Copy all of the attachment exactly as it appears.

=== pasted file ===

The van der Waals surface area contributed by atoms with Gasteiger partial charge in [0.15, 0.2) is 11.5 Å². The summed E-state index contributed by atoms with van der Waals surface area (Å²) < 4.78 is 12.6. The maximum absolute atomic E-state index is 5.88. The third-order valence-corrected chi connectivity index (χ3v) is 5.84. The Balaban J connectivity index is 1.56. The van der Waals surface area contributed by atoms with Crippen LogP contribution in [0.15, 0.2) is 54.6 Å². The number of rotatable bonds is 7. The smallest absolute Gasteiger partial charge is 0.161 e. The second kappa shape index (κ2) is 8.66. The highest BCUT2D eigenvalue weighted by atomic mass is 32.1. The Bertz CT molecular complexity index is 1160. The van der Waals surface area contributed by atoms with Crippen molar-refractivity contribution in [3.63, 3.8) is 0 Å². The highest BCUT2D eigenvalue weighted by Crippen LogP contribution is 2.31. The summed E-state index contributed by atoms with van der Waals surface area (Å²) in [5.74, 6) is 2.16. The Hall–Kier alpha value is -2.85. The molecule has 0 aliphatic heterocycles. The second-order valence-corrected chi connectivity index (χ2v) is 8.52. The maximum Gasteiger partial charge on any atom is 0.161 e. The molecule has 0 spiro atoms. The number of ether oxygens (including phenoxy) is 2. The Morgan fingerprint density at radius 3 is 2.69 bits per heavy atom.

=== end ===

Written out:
The van der Waals surface area contributed by atoms with Gasteiger partial charge in [0.15, 0.2) is 11.5 Å². The summed E-state index contributed by atoms with van der Waals surface area (Å²) < 4.78 is 12.6. The maximum absolute atomic E-state index is 5.88. The third-order valence-corrected chi connectivity index (χ3v) is 5.84. The Balaban J connectivity index is 1.56. The van der Waals surface area contributed by atoms with Crippen LogP contribution in [0.15, 0.2) is 54.6 Å². The number of rotatable bonds is 7. The smallest absolute Gasteiger partial charge is 0.161 e. The second kappa shape index (κ2) is 8.66. The highest BCUT2D eigenvalue weighted by atomic mass is 32.1. The Bertz CT molecular complexity index is 1160. The van der Waals surface area contributed by atoms with Crippen molar-refractivity contribution in [3.63, 3.8) is 0 Å². The highest BCUT2D eigenvalue weighted by Crippen LogP contribution is 2.31. The summed E-state index contributed by atoms with van der Waals surface area (Å²) in [5.74, 6) is 2.16. The Hall–Kier alpha value is -2.85. The molecule has 0 aliphatic heterocycles. The second-order valence-corrected chi connectivity index (χ2v) is 8.52. The maximum Gasteiger partial charge on any atom is 0.161 e. The molecule has 0 spiro atoms. The number of ether oxygens (including phenoxy) is 2. The Morgan fingerprint density at radius 3 is 2.69 bits per heavy atom.